Republicans picked up two seats in the state Senate on Tuesday in one of the unlikeliest of places — a longtime Democratic stronghold in rural southeast Oklahoma.
“All your big name Democrats came from that area in McAlester,” said Senate President Pro Tem Brian Bingman, R-Sapulpa. “We had the numbers down there, but until it actually happened you kind of have to pinch yourself on that one.”
The new composition of the Senate will be 36 Republicans to 12 Democrats, a growing supermajority from what the GOP had at the end of May. The party also picked up two seats in the primaries where Democrats failed to field candidates to defend seats vacated by liberal incumbents.
“When I came into the Senate my first two years we were in a tie 24 to 24 and just in the short time I've been there, just the last two cycles, we've gained 12 seats. That's pretty amazing,” Bingman said. “In the 1930s there were zero republicans in the Oklahoma state senate, and just in 2008 was the first time we've taken a majority in state history.”
Larry Boggs, a Republican from Wilburton, ran a well-funded and organized campaign to claim Senate District 7, a seat in Haskell, Latimer and Pittsburg counties.
There are roughly 33,000 registered Democrats in that district compared to 9,000 registered Republicans. Yet Boggs claimed 54 percent of the vote and the Democrat running for the seat, J. Paul Lane, came away with 46 percent.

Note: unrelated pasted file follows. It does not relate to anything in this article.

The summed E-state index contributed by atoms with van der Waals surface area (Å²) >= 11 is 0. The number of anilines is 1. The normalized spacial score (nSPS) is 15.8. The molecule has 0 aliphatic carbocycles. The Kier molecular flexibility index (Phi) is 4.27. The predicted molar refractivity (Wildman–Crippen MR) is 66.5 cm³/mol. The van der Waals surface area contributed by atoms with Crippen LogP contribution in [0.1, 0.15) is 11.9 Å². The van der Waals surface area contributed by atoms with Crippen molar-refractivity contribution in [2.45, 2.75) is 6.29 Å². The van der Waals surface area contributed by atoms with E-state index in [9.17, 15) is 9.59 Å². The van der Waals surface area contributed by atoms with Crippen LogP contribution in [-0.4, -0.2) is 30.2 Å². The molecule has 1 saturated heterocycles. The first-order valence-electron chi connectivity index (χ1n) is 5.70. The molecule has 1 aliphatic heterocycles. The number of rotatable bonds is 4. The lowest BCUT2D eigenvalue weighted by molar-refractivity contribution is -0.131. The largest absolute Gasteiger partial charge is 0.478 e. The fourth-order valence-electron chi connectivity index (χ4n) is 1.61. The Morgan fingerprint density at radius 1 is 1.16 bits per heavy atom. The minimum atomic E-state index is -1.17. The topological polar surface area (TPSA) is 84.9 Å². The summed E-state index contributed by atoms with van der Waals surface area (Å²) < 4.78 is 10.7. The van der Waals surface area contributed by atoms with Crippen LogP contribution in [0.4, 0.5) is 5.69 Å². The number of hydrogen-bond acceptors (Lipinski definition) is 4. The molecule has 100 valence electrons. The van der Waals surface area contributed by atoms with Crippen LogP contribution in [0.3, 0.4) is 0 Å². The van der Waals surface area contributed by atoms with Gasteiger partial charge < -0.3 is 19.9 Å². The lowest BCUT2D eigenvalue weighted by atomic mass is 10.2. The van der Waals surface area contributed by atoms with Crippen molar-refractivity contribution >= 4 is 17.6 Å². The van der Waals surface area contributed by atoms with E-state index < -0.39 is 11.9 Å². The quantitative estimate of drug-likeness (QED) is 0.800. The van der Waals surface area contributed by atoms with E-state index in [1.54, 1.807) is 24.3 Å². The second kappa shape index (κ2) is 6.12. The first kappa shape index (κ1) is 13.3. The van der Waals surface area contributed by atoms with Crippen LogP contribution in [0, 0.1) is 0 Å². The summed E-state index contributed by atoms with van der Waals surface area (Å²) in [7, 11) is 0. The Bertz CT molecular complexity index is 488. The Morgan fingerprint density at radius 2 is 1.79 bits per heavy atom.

In a neighboring district Wayne Shaw, a Republican from Grove, outpaced a Democrat for Senate District 3. That seat was last held by Sen. Jim Wilson, a Democrat, who held the office since 2004. Shaw had roughly 54 percent of the vote to Jim Bynum's 46 percent.
There are 23,000 registered Democratic voters in that Adair County district, and 15,000 registered Republican voters.
Democrats were able to easily hold onto seats where they had incumbents in office. Sen. Jerry Ellis, D-Valliant, won his second term for Senate District 5 over Republican candidate Howard Houchen. Earl Garrison, D-Muskogee, won re-election with 70 percent of the vote.
But the most resounding victory was that of Sen. Susan Paddack, D-Ada, who won with 76 percent of the vote over a Republican candidate who spent time in jail during his campaign.
Republican incumbents also held onto all their seats.
Sen. Clark Jolley, R-Edmond, won his third and final term in office with 79 percent of the vote over independent Richard Prawdzienski, who didn't spend any money on his campaign but pledged to shake things up at the Capitol.
Pharmacist Rob Standridge, a Republican and small business owner in Norman, will be the new senator for District 15 in parts of northern Cleveland County and southern Oklahoma County.
Standridge defeated Democrat Claudia Griffith, a registered nurse and longtime Norman resident. The incumbent senator in the race, a Republican, had reached his term limit.
Another new senator will take office in the newly created Senate District 43, which was moved entirely out of Oklahoma County during redistricting and is now in McClain County and parts of Stephens, Garvin and Grady counties.
Corey Brooks, a Republican from Washington who returned home to ranch after serving in the Navy, easily won the conservative district over Mike Fullerton, a Democrat from Newcastle, who was concerned with education issues and infrastructure.
Brooks, 33, won with 71 percent of the vote.
“We are very excited and incredibly grateful to voters,” Brooks, 33, said. “We are certainly eager to live up to that expectation and doing the things that they want and expect.”
Bingman said he's excited to welcome the new senators into the caucus.
“They've worked very, very hard,” Bingman said. “Next week we'll get down to business in putting our agenda together. We have a lot of work to do.”